Eating Animals – Jonathan Foer

Foer has taken us on a long journey through the way we think about animals (and especially the way he thinks about them) and the way our most eaten animal products are produced. While reading this book, although I’m sure he included the word “produced” never came to mind. Most of the time, Foer said “kill” of “slaughtered” when talking about the step in produced when meat is made. Or at least that’s when I think meat is made. I’ve never really thought of a cow as meat (like I’ve never envisioned that thing standing there as a slab of meat). I’ve thought of a burger as meat and I’ve thought of raw cow flesh as meat, but for reasons I really can’t explain, seeing a cow on a farm doesn’t conjure the term “meat.” To get back on track, Foer took us through chicken, pork, beef and fish production, as giving us a glimpse of how it all works and what are the problems with each. He said that most people have an idea about factory farming and that it is bad, but that’s pretty much all that is known. People still eat the stuff, even though there may be a small nagging feeling that it’s not good (for humane, environmental reasons – it certainly tastes good and that’s why I eat it).

In the first part of his book, Foer discusses what an animal means. It is a difficult definition to come up with, seeing as there is a scientific perspective, religious perspective and many cultural perspectives. What gives certain animals prevalence over the animals we eat, and not only eat, but subject to factory farming techniques? He provides us with an argument for eating dogs in America:

“Three to four million dogs and cats are euthanized annually. This amounts to millions of pounds of meat now being thrown away every year. The simple disposal of these euthanized dogs is an enormous ecological and economic problem. It would be demented to yank pets from homes. But eating strays, those runaways, those not-quite-well-behaved-to-keep dogs would be killing a flock of birds with one stone and eating it, too.” (27)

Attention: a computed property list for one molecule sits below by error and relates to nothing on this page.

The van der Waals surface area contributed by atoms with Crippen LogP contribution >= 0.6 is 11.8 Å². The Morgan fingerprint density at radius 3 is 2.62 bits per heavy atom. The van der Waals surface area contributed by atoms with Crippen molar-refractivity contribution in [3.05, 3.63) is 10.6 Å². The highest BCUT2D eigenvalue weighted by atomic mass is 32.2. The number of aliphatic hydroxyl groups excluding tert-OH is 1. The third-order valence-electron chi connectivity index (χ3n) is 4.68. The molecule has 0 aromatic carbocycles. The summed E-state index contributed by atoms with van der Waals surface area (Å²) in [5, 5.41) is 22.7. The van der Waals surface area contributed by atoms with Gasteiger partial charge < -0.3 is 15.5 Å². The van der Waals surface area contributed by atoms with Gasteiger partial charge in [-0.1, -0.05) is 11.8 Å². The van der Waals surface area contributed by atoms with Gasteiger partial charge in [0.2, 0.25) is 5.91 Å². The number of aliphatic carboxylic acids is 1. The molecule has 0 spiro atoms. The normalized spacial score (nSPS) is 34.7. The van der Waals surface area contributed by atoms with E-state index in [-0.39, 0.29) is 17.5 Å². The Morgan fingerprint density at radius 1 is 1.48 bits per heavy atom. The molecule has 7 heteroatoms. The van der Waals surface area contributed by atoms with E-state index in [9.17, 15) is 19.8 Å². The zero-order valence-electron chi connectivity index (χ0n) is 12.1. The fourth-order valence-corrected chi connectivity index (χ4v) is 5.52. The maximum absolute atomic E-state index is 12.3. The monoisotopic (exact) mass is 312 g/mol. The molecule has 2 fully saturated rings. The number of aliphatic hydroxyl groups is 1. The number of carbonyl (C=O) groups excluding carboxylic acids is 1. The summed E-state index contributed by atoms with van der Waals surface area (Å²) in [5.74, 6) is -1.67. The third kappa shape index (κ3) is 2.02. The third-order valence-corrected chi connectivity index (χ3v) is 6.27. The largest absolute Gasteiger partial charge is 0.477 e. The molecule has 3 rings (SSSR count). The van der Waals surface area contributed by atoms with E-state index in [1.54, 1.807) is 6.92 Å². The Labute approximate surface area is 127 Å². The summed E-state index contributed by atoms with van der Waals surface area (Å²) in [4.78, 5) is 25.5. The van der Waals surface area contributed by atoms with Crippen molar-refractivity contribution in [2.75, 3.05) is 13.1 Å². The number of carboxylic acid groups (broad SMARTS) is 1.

So what is blocking us? Why do we Americans have this taboo against dog meat? I don’t ever recall thinking about dogs as meat to eat. It’s just so ingrained into my way of thinking yet this idea sounds crazily effective. That would be a lot of meat to offset other forms of food production and could feed even more people. So, why not?

Later on, Foer provides us with a glossary of words pertaining to the food industry. The one that struck me as most important, and pretty funny was “environmentalism.” Under the definition of “bullshit” it says to “see: environmentalism.” This term is thrown around a lot these days, and it always seems to make me think of someone fighting for the earth and that one day we will have it back the way it was. However, Foer’s tone of voice about environmentalism leads me to believe some of the skepticism behind it. He defines it as a concern for the preservation and restoration of natural resources and the ecological systems that sustain human life. It’s just a concern. The idea of environmentalism is just a concern, a worrying of these problems. Where the doing? Environmental activism? Wouldn’t that just be acting on the concern we have? Where’s the acting directly, immediately, completely on the problems?

When Foer talks about the pig farms and all the waste the animals produce and where it goes, the first thing that popped into my mind was the Simpson’s Movie scene with Spider-pig. When Homer dumps the silo of pig poop into the lake, the water immediately turns brown and is polluted. Do you think people would stop eating pork if they knew this? What if they saw this? Speaking of which, why do we call pig meat “pork.” Pork makes me think of a pork chop, not of a pig. Why if cow meat call beef? But then on the other hand fish is called fish and chicken is chicken. Everything else seems to be called what the animal is called, but why are pig and cow meat called something different? It has a detaching effect, I think. When I was little I put two and two together and figured out chicken came from chicken, but it was a little harder to figure out that pork came from pig. But, what does it matter? I know where the stuff comes from, but it doesn’t stop me from eating it.

Getting back to poop and pollution, Foer talked about Smithfield and its huge incident involving the New River in North Carolina. Twenty million gallons of lagoon waste was spilt into the river. What did people do? Some were mad, but people forgot. So it was back to business for Smithfield, seeing how the monetary fines didn’t matter. Why are people so easily able to forget, or even forgive, when something like this happens? It even benefited the company.

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